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marijuana potency reaches 30yr high in 2007

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WASHINGTON (AP) -- Marijuana potency increased last year to the highest level in more than 30 years, posing greater health risks to people who may view the drug as harmless, according to a report released Thursday by the White House.

The latest analysis from the University of Mississippi's Potency Monitoring Project tracked the average amount of THC, the psychoactive ingredient in marijuana, in samples seized by law enforcement agencies from 1975 through 2007. It found that the average amount of THC reached 9.6 percent in 2007, compared with 8.75 percent the previous year.

The 9.6 percent level represents more than a doubling of marijuana potency since 1983, when it averaged just under 4 percent.

"Today's report makes it more important than ever that we get past outdated, anachronistic views of marijuana," said John Walters, director of the White House Office of National Drug Control Policy. He cited baby boomer parents who might have misguided notions that the drug contains the weaker potency levels of the 1970s.

"Marijuana potency has grown steeply over the past decade, with serious implications in particular for young people," Walters said. He cited the risk of psychological, cognitive and respiratory problems, and the potential for users to become dependent on drugs such as cocaine and heroin.

While the drug's potency may be rising, marijuana users generally adjust to the level of potency and smoke it accordingly, said Dr. Mitch Earleywine, who teaches psychology at the State University of New York in Albany and serves as an adviser for marijuana advocacy groups. "Stronger cannabis leads to less inhaled smoke," he said.

The White House office attributed the increases in marijuana potency to sophisticated growing techniques that drug traffickers are using at sites in the United States and Canada.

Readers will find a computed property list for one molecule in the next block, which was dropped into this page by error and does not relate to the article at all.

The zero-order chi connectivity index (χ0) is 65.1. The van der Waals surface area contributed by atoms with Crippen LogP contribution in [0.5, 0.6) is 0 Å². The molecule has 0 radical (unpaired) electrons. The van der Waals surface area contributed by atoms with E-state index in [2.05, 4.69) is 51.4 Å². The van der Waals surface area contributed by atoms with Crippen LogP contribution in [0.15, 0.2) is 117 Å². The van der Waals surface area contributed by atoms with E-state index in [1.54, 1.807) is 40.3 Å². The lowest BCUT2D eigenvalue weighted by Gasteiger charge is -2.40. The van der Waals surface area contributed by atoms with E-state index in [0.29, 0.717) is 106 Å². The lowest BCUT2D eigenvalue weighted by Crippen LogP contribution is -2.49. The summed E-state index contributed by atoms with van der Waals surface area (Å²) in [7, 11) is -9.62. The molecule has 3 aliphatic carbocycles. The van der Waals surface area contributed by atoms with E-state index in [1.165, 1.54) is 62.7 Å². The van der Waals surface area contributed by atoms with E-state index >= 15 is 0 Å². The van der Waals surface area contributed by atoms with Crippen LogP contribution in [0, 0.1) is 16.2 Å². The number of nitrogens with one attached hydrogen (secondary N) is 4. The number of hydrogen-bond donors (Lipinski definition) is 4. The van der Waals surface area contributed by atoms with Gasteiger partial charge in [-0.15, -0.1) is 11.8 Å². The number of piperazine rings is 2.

A report from the office last month found that a teenager who has been depressed in the past year was more than twice as likely to have used marijuana than teenagers who have not reported being depressed -- 25 percent compared with 12 percent. The study said marijuana use increased the risk of developing mental disorders by 40 percent.

"The increases in marijuana potency are of concern since they increase the likelihood of acute toxicity, including mental impairment," said Dr. Nora Volkow, director of the National Institute on Drug Abuse, which funded the University of Mississippi study.

"Particularly worrisome is the possibility that the more potent THC might be more effective at triggering the changes in the brain that can lead to addiction," Volkow said.

But there's no data showing that a higher potency in marijuana leads to more addiction, Earleywine said, and marijuana's withdrawal symptoms are mild at best. "Mild irritability, craving for marijuana and decreased appetite -- I mean those are laughable when you talk about withdrawal from a drug. Caffeine is worse."

The project analyzed data on 62,797 cannabis samples, 1,302 hashish samples, and 468 hash oil samples obtained primarily from seizures by law enforcement agencies in 48 states since 1975.

http://www.cnn.com/2008/HEALTH/06/12/pot.p...y.ap/index.html


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Filed: Citizen (pnd) Country: Mexico
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interesting.. when are they legalizing it..

Edited by pedroh

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tu eres mi vitamina del pecho mi fibra

tu eres todo lo que me equilibra,

un balance, lo que me conplementa

un masajito con sabor a menta,

Deutsch: Du machst das richtig

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Filed: K-3 Visa Country: Kuwait
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Marijuana Prohibition And Potency, Price, And Safety --

"Is Marijuana Stronger Now Than It Was Back In the '60s,

When Everyone Thought It Was Harmless?"

Analysis

By Richard Cowan

August 11, 1998

Contemporary prohibitionist propaganda has had two great marketing successes in its war on logic and meaning.

First came the Gateway, Stepping Stone, etc. "Theory," which is a classic example of the logical fallacy, Post Hoc, Ergo Propter Hoc – "After That, Therefore Because of That." This has duped many people into believing that marijuana "leads to" hard drugs.

The second is the "New Potent Pot" line, which tells us that "marijuana stronger than it was back in the '60s, when everyone though it was harmless." These two lines are very different. See

Is marijuana really harmless, like everyone has been saying?

The "Gateway Drug" concept has run into a problem, not because it has been recognized as a logical fallacy, but rather because has been found that alcohol and tobacco are almost always used before marijuana.

This has necessitated the prohibitionists also labeling these legal products as "Gateway Drugs," which naturally discomfits their users and makers, who know that they and their friends have don’t have a craving for crack after a few beers or a Camel. That is, the average person knows by experience that this is nonsense.

However, the "new potent pot" line is intended to negate the knowledge gained by experience and thereby eliminate this type of objection. It is said that the THC (tetrahydrocannabinol, the principle psychoactive ingredient) levels of marijuana today is 5 to 100 – pick a number -- times higher than in the past.